Search This Blog

Saturday, January 16, 2010



The last of the three Sergeants from the photograph of the eight 3rd Battalion Sergeant friends of my grandfather, Cpl. John Cody, to survive the war was Sergeant Albert William Lancey #9575, 3rd (Toronto) Battalion. Albert Lancey had been born in Bristol, England in 1888. At some point, probably between 1910 and 1914, he immigrated from England to Canada and worked as a plumber at Polson Iron Works in Toronto, boarding at 7 Dean Street. He was actively involved with the 2nd Regiment, Queen's Own Rifles of Canada. On declaration of war, the single, 25 year old joined the Q.O.R. contingent headed by Lt. Col. Mercer for Valcartier where he was attested as a private into the 3rd Battalion, C.E.F. on September 22, 1914. Like his chum, William Jack, Albert served the 3rd Battalion through a number of early battles is 1915 and 1916 unscathed. At this point he listed his next of kin as his father, F. Lancey, living at 30 Horne Road, Ilfracombe, Devon, England.

Albert Lancey had served three years in the Territorials in Devon, prior to emigrating to Canada so promotions came fast. First to Lance Corporal May 11, 1915. Then full Corporal June 30, 1915. Soon after being granted 7 days leave Corporal Lancey was promoted to full Sergeant January 1, 1916. Again serving through the Battle at Mount Sorrel in June unscathed as a Platoon Sergeant with "C" Company. However during the Battle of the Somme when the 3rd Battalion were in the trenches about 500 yards to the right of Monquet Farm and between the 49th Australian Battalion and the 2nd Canadian Battalion on September 9, 1916, our Sergeant Lancey's luck came to an end. "C" company and Lancey, were severely mauled. Sergeant Lancey was buried by an artillery shell and badly concussed. He also suffered burns and lacerations to his back. Other members of the 3rd Battalion killed from this action include Sergeant Arthur Nottingham, MM #63678 and Lieutenant E.C. Harvey, DCM,MM #9456.

Sergeant Lancey was evacuated to England and spent 3 months in several hospitals convalescing from his wounds and apparent shell shock. He spent most of the remainder of the war training new troops in the 1st Central Ontario Reinforcement Deport (CORD). This service was interrupted in June, 1917 when he was granted permission to marry Dora Jennings Gordon at the church in St. Leonards, Kent. His wedding was attended by a number of his chums from the 3rd Battalion.

Shortly after returning from his marriage, Sergeant Lancey was posted to 12th Reserve Battalion, East Sandling and it was here he spent the remainder of the war in training mode. Wife, Dora, boarded in Hastings much of this time. June 21, 1919 he was stricken off service and taken off service Military District #3 Rhyl. Presumably he was part of the disciplinary team. At this time Dora appears to be living with his parents in Illfracombe. Later sent on "RTC" with dependants in Devon. (his wife and parents). He returned to Canada, presumably with his wife, on the S.S. Baltic August 13, 1919 and landed in Halifax. He was discharged August 28, 1919 in Toronto and listed his intended residence as 176 Major Street, Toronto. See photo at top. At some point soon after they moved to 353 Harbord Street, Toronto. See lower photo.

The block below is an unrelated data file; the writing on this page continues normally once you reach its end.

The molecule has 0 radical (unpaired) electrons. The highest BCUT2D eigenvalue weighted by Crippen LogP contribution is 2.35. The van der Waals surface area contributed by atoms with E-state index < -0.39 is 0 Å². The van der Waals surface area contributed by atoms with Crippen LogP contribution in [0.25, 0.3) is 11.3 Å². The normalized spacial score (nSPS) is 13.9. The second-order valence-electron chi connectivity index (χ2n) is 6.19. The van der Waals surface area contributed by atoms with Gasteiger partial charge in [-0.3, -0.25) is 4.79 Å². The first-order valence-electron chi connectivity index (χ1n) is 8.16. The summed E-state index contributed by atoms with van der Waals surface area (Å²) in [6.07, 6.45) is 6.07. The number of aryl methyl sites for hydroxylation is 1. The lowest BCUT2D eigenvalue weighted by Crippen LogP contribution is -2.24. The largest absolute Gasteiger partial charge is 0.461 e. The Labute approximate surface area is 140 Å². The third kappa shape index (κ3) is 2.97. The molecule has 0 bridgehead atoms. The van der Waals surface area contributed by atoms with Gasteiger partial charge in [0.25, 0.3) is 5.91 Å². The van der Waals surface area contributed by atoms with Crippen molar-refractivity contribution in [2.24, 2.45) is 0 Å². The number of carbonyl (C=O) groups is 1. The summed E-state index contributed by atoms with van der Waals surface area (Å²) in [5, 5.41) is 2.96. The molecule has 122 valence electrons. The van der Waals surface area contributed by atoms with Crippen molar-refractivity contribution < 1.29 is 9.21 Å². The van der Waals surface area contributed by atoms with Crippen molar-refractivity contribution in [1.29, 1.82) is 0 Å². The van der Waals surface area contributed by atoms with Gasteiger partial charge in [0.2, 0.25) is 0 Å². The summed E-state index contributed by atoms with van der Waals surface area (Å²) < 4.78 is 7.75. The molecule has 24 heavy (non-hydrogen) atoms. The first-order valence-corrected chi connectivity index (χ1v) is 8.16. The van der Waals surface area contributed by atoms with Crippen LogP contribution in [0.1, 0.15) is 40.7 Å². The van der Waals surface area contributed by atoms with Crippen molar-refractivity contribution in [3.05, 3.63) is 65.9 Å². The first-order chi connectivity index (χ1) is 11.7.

Sergeant Albert Lancey died in Toronto March 31, 1964 and is buried in Holy Cross Cemetery. The Canadian Department of Veteran's Affairs installed a grave marker with the simple wording "Sgt. Albert William Lancey, 3rd Battalion, Date of Birth Oct. 11, 1888". Wife Dora died February 1, 1971.

NOTES: There are several clips in the Toronto Star concerning this man and his military and medical status as well as his obituary.

As well on THE MEMORY PROJECT Digital Archive is a Recording Transcript from his daughter, Mollie Lavelle. It can be found at this link. A transcript follows:

"My name is Mollie Lavelle. I am the only daughter of Albert William Lancey. His number, I'm almost positive, was 9575. He was a member of the Toronto Regiment, 1st Battalion, "C" Company. He fought the whole world war battles at Ypres, Somme and Vimy. He entered as just an ordinary soldier and he became a Sergeant.
He had many, many friends who had come from England when they were quite young – seventeen years of age or so – and stayed here for a few years and joined the Canadian Army when the war was declared. None of them were badly injured. He did have a back injury, for which he received a small pension. But he lived very, very well until he was seventy-five years of age.
He was a fine, wonderful man. A good father, and I couldn't say anything about him that wasn't good. He gave us a very good education, my brother and I, who was a dam-buster in the Second World War and awarded the DFC. His name was George Lancey. He was with the dam-buster squadron.

My father told us a few tales of the war. They were all about the good friends that he had and how wonderful the people were to them. He was married in 1917 to my mother, who was English, and he had returned from France just for the wedding. He was married on June the 30th, 1917 and I have a wonderful picture of their wedding, with the Colonel giving him what looks like a present of money or something, and all the men standing around with big smiles on their faces. It's a wonderful picture. He had to back to France, and he was there when I was born on January the 24th, 1919. He came home from France when I was three weeks old. They came to Canada in September 1919 and arrived in Halifax with all the other soldiers, and were interrogated there. They then came up to Toronto, where he resided for the rest of his life."

*** MAY 3, 2011 ***
I have been successful in securing Sargeant Lancey's 1914-1915 Star at a public auction. Will be proudly displayed.

No comments: